c and cpp pitfalls, mixing signed and unsigned integer, implicit conversion

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1. mixing unsigned and sign int is a bad idea

  • first of all, remember: signed int types will be implicitly converted to unsigned if sizeof(signed int types) == sizeof(unsigned int types)
  • Google C++ coding standard, say “do not use unsigned integer”
  • C++ STL using size_t which is unsigned int to represent size of containters like std::vector, std::string
  • do not assume sizeof(int types), always #include <stdint.h> and use int64_t
  • compiler can warn warning: comparison between signed and unsigned integer expressions [-Wsign-compare] . However, mixed unsigned and signed int algorithm is not warned
  • JAVA before Java 8 SE does not support unsigned int, even in Java 8 SE you can not declare unsigned int types, but only using static methods, unsigned comparison.
    There are good reason not to supported it.
  • python built-in integer/long is unsigned, but ctypes module defined c++ unsigned types; python 3 integer will not overflow
  • see also


example and explanation from stackoverflow

2. Relevant quote from the Standard: Expressions

10 Many binary operators that expect operands of arithmetic or enumeration type cause conversions and yield result types in a similar way. The purpose is to yield a common type, which is also the type of the result. This pattern is called the usual arithmetic conversions, which are de?ned as follows:

2 clauses about equal types or types of equal sign omitted

  • Otherwise, if the operand that has unsigned integer type has rank greater than or equal to the rank of the type of the other operand, the operand with signed integer type shall be converted to the type of the operand with unsigned integer type.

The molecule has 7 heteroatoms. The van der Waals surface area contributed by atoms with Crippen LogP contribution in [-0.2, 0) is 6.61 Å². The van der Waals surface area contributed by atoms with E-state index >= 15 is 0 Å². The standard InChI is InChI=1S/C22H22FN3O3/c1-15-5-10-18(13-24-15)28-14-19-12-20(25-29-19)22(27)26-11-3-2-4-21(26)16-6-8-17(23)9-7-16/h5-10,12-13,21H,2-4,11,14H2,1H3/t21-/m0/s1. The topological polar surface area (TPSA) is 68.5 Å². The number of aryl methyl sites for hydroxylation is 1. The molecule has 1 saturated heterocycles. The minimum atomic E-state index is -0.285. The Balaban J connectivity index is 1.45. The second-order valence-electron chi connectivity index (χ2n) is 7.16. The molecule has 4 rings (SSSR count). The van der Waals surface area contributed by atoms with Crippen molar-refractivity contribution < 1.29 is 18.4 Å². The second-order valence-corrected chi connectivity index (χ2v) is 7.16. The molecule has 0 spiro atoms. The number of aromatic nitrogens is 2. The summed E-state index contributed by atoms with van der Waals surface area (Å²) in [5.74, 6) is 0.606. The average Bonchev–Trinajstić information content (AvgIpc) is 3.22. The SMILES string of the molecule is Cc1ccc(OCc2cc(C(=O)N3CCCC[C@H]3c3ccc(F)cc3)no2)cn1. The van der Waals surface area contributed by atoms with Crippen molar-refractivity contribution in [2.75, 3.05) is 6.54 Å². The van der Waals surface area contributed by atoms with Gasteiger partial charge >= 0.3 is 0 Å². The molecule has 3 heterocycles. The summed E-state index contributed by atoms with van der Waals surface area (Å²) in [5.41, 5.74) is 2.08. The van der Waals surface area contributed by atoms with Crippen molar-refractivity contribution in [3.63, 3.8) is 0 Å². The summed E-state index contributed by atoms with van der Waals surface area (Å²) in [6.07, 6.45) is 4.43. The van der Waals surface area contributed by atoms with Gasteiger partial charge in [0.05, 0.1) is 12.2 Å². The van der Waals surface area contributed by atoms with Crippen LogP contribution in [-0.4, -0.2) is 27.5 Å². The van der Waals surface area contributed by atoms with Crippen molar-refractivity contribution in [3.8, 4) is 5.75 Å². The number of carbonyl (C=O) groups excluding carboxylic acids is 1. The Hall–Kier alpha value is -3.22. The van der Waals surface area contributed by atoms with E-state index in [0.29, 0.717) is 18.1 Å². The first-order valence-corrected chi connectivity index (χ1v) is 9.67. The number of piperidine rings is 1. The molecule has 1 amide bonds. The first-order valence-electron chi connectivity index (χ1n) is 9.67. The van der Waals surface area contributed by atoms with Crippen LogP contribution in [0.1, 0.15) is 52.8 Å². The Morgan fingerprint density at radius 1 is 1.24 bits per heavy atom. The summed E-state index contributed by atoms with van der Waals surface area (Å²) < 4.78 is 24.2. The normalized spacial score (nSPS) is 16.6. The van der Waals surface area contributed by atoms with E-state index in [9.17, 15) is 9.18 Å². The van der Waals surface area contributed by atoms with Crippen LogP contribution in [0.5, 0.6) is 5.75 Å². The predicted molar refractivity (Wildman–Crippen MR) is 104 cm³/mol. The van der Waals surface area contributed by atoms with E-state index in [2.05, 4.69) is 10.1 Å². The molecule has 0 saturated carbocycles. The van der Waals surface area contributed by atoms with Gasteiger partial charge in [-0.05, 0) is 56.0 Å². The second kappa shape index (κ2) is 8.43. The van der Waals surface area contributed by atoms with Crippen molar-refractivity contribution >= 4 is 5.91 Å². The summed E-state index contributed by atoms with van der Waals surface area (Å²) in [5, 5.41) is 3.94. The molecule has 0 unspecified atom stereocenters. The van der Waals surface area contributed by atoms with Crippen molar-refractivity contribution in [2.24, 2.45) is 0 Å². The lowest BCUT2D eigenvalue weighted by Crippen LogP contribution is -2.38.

• Otherwise, if the type of the operand with signed integer type can represent all of the values of the type of the operand with unsigned integer type, the operand with unsigned integer type shall be converted to the type of the operand with signed integer type.
  • Otherwise, both operands shall be converted to the unsigned integer type corresponding to the type of the operand with signed integer type.

3. pitfall of overflow and underflow

  • overflow detection can not been done by compiler but user
  • float overflow could be captured and hook to abort routine
  • avoiding infinite looping for underflow by compiler warning

    comparison of unsigned expression >= 0 is always true [-Wtype-limits]

  • assigned minus int to unsigned int should be prohibited, try hex instead or UINT_MAX – 1, since compiler will not warn you for implicit conversion into unsigned int types

4. pitfall of implicit conversion

see more c and c++ pitfalls

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Guru of the Week (GotW) is a series of C++ programming problems created and written by Herb Sutter.


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